For example, you can become a Vanuatu citizen in just one month by making a minimum investment of USD 130,000. The money should be donated to the National Development Fund or used to purchase government bonds. You can pay in various ways, including with cryptocurrency.

The passport of the Hashemite Kingdom of Jordan can be obtained in three months and will cost at least USD 750,000. You can invest in a local enterprise creating jobs, securities, treasury bonds, or place an interest-free bank deposit with the country’s Central Bank for three years.

When it comes to EU countries, only Austria offers citizenship for investments. However, here the entrance threshold here is much higher, starting at EUR 10 million. You can only invest in promising existing projects involving job creation: investments in real estate and securities do not count. The country’s authorities approach each case individually: everything is checked, both the origin of the money and the reputation of the investor. 

A number of countries offer investors long-term residence which can subsequently lead to citizenship. This is a longer method, but the choice of passports in this case is much bigger. Investors are issued residence permits by Spain, Portugal, Greece, Great Britain, Cyprus and other countries.

Vienna, Austria. Photo: Anna Hunko (Unsplash)

Granting of Citizenship

In a number of countries, there is another way to get citizenship: a country may grant it for special merits and achievements. It is sometimes called honorary citizenship. The legal consequences of getting such a citizenship may vary drastically depending on the country. For instance, in Georgia honorary citizenship can be given to a foreigner who has special merits to Georgia and humanity in science or public activities. It is granted with the consent of the distinguished individual and does not engender the rights and obligations of a Georgian citizen, as it is to all intents and purposes purely nominal. At the same time, for instance, in Ireland honorary citizenship gives the holder all the rights enjoyed by the country’s citizens.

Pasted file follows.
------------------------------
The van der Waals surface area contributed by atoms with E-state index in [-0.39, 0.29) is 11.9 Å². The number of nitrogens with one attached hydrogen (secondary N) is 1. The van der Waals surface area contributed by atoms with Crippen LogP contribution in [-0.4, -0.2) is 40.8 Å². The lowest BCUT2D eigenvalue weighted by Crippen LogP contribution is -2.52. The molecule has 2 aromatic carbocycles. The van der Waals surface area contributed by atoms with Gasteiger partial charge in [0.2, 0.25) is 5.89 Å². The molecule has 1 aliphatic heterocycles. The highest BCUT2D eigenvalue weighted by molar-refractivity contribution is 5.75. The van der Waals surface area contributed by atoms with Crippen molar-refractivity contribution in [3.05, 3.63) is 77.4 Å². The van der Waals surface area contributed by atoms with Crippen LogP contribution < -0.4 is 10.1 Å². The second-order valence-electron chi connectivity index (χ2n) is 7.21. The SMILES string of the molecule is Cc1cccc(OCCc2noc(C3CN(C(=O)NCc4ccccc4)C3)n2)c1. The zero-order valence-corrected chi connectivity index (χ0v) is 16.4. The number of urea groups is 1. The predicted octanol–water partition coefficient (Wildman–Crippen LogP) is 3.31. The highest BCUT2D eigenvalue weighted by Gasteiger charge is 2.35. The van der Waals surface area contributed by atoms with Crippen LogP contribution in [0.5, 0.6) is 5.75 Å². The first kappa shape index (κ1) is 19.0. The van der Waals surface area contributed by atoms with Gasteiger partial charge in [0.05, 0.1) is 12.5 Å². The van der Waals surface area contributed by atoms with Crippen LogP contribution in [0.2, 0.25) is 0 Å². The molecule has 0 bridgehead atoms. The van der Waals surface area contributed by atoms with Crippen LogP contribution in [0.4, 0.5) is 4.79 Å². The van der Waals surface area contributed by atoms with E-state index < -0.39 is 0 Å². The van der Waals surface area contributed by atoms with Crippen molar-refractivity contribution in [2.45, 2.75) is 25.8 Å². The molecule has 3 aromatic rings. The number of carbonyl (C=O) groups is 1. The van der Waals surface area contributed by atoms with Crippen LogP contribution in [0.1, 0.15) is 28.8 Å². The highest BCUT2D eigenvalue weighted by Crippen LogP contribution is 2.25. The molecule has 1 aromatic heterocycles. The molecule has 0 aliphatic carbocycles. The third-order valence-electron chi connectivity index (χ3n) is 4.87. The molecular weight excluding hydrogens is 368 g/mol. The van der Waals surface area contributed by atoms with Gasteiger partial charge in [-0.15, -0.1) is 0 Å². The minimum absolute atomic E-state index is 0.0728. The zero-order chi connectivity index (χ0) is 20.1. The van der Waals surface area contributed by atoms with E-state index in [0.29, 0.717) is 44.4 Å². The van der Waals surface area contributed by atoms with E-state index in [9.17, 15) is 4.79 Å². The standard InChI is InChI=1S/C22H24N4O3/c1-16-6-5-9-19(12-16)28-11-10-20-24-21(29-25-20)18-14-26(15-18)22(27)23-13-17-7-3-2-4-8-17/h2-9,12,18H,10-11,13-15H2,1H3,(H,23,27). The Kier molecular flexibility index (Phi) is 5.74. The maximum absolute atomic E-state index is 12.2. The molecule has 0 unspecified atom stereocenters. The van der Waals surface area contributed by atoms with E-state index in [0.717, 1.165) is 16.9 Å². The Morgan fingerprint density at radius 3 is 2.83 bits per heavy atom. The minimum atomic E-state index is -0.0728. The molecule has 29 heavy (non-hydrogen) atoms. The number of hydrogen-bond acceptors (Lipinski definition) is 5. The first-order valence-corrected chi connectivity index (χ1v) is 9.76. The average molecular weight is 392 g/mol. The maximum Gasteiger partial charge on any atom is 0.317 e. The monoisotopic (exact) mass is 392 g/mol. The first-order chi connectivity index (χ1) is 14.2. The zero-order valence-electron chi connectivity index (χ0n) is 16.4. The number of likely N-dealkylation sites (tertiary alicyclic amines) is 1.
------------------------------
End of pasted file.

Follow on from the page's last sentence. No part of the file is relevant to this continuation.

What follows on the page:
Dual Citizenship

In some cases, a person can have two or more citizenships with different legal consequences. The term “dual citizenship” has two different meanings. In the first case, two countries have concluded a treaty, acknowledging their rights and duties to each other from the perspective of the holder of the passports of both states. In other words, a citizen of two states pays taxes, serves in the military and gets social aid in only one country, but with the knowledge and consent of the second country. In practice, such bilateral treaties are rare and mostly exist between countries which have had close ties historically or between ex-colonies and the mother country. Such agreements exist between Canada and the UK or Russia and Tajikistan.

The following scenario is far more common: an individual has two or more independent passports. For instance, a child of two citizens of different states may acquire the citizenships of both their parents.

It is also possible to obtain two passports through naturalisation. In this case, each state considers the individual to be their citizen, and the states may not even know that the individual has a second passport. Laws on dual citizenship vary significantly in different countries. Some countries, such as India, China, Singapore, Thailand, Belarus, Monaco, and others, are strictly opposed to the idea and compel individuals with dual nationality to renounce one of their passports (or deprive them of their citizenship). Other states allow multiple citizenships, including the USA, Canada, Argentina, Belgium, Denmark, Czech Republic, Portugal, and many others. Some countries only allow dual citizenship in exceptional cases stipulated by the law. For example, this is the situation in Georgia, Latvia, Bulgaria, Lithuania, and the Netherlands.

Prague, Czech Republic. Photo: Lachlan Gowen (Unsplash)

Stateless People and Citizenship as a Duty

Currently, there are about 12,000,000 stateless persons in the world. This category includes the children of stateless parents, people who were deprived of their citizenship, anyone who renounced their citizenship voluntarily, as well as the citizens of the countries that no longer exist.

Modern international law is combating statelessness and prohibiting people from renouncing citizenship voluntarily (if it is their only citizenship), de facto equating citizenship to a duty. There are two documents for this purpose: the UN Convention on the Reduction of Statelessness and the European Convention on Nationality. By contrast, the Universal Declaration of Human Rights interprets citizenship as a right, and not a duty, which creates certain legal contradictions.

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In a Nutshell

Citizenship is a legal bond between an individual and a state which engenders mutual rights and duties. For instance, the right to live and work freely in the country, to vote at elections, and to get social aid. Such duties may include military conscription and the payment of taxes. You can get citizenship automatically by birth, or voluntarily through naturalisation.

Cover photo: Vienna, Austria. Dan V (Unsplash)